The UNESCO declared December 18 as the World Arabic Language Day. The organizing ceremonies were attended by specialists of international repute, researchers and representatives of UNESCO member states. The core theme of the year 2014 was Arabic calligraphy and its impact on human history. The decision was made by the International Advisory Board of the Plan for the Development of Arab Culture ‘Arabia Plan’, at UNESCO headquarters in Paris.
The Consultative Committee of UNESCO’s Arabia Plan initiated World Arabic Language Day on October 23rd, inculcating the core idea to make understand the Arab culture globally. Moreover, this specific day was celebrated for the first time in 2012 and was declared by UNESCO’s Executive Board on its 190th session. The initiative seeks to promote multilingualism and cultural diversity, as well as celebrate Arabic language’s role in and contribution to the safeguarding and dissemination of human civilization and culture.
On this occasion, H.E. Ziad Al – Dress, the Chairman of the Consultative Committee of UNESCO’s Arabia Plan and Ambassador of the Kingdom of Saudi Arabia to UNESCO expressed in a press release that, the celebration of such a day by UNESCO is indeed a vital gesture towards various aspects of Arabic language. He further added that the main focus of World Arabic Language Day this year will be “the role of the media in strengthening the Arabic language”. Top media professionals, experts, linguists, diplomats and researchers, hailing from the Arab region and also globally, will attend a series of seminars devoted to this subject at UNESCO headquarters on 18 December.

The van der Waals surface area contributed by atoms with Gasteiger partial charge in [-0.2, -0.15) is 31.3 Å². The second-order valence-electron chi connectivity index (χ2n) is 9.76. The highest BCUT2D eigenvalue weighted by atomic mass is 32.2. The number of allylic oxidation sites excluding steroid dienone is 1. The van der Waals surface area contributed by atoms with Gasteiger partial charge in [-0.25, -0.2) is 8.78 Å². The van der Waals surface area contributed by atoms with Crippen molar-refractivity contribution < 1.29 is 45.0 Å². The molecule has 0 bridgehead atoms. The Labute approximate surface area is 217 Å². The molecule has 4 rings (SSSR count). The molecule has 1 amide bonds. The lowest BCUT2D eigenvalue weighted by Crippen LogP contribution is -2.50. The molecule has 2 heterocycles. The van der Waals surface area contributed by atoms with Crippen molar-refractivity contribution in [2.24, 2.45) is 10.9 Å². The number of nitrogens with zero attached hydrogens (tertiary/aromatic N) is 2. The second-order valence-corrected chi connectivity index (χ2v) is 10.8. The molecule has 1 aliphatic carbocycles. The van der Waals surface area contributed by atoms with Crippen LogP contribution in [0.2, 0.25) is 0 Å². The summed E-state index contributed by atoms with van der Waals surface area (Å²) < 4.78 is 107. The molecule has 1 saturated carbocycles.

In 2012, it was mentioned that the World Arabic Language Day is an opportunity to celebrate the language of 22 Member States of UNESCO, a language with more than 422 million speakers in the Arab world and used by more than 1.5 billion Muslims. 18th December is selected on the basis of Arabic language being nominated by the UN General Assembly as the sixth official language of the United Nations organization in 1973. Later, Arabic was included in works of executive council of UNESCO and translations of all documents whilst providing Arabic interpreting services and further encouraging on translating documents and works of different genres from Arabic to other languages and vice versa.